THE PARK IMPERIAL AT 230 WEST 56TH ST , NEW YORK, UNITED STATES - 2017/07/10: New Yorkers and healthcare advocacy groups organized a protest on July 10, 2017; outside Rep. John Faso's fundraiser as donors arrive at the Park Imperial at 230 West 56th St. in Midtown Manhattan. Faso voted for the House Trumpcare bill in May, he also coauthored the notorious Collins-Faso amendment to both the House and Senate bills that would shift New York Medicaid funding from counties budgets to the state budget. (Photo by Erik McGregor/Pacific Press/LightRocket via Getty Images)
NEW YORK, NY - JULY 5: A small group of activists rally against the GOP health care plan outside of the Metropolitan Republican Club, July 5, 2017 in New York City. Republicans in the Senate will resume work on the bill next week when Congress returns to Washington after a holiday recess. (Photo by Drew Angerer/Getty Images)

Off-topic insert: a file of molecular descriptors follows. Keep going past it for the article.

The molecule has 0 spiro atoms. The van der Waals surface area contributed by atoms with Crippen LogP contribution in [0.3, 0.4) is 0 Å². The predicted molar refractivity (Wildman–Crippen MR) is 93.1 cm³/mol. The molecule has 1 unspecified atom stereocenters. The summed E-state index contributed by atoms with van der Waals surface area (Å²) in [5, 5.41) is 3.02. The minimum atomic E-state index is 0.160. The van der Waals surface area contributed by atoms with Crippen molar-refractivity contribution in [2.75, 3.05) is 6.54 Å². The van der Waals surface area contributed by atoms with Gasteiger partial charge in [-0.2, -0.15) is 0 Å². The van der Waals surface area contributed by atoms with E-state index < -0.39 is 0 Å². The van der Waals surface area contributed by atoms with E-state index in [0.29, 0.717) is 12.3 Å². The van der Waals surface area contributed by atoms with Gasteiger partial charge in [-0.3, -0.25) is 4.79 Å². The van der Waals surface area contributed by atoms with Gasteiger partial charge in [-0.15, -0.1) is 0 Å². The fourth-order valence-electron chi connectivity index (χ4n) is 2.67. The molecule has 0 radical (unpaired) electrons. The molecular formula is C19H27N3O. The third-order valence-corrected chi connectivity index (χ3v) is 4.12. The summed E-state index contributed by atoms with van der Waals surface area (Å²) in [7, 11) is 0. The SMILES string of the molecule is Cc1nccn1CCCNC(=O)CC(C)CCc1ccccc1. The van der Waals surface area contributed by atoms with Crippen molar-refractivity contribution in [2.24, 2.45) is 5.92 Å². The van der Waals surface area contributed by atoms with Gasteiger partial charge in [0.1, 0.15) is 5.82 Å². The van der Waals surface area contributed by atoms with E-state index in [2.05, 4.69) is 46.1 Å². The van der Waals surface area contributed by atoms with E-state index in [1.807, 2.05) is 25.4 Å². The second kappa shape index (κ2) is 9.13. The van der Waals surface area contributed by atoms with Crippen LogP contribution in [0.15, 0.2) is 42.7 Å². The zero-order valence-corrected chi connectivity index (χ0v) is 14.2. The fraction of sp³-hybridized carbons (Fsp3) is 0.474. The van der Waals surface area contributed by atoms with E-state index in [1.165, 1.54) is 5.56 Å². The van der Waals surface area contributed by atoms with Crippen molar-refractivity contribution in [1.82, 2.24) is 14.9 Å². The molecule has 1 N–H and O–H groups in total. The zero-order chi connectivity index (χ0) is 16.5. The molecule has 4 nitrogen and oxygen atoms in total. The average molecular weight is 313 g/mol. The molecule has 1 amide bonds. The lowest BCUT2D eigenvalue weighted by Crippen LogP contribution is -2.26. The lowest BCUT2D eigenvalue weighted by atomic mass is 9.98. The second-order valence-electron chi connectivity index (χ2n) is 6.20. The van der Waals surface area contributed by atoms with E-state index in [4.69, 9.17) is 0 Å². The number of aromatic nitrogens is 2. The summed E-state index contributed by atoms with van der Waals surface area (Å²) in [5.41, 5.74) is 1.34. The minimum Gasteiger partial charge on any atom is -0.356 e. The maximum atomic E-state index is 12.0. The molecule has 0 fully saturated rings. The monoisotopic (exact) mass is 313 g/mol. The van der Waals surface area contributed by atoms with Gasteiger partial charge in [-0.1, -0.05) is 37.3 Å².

A small group of activists rally against the GOP health care plan outside of the Metropolitan Republican Club, July 5, 2017 in New York City. Republicans in the Senate will resume work on the bill next week when Congress returns to Washington after a holiday recess. (Photo by Zach D Roberts/NurPhoto via Getty Images)
Healthcare activists protest to stop the Republican health care bill at Russell Senate Office Building on Capitol Hill in Washington, U.S., July 10, 2017. REUTERS/Yuri Gripas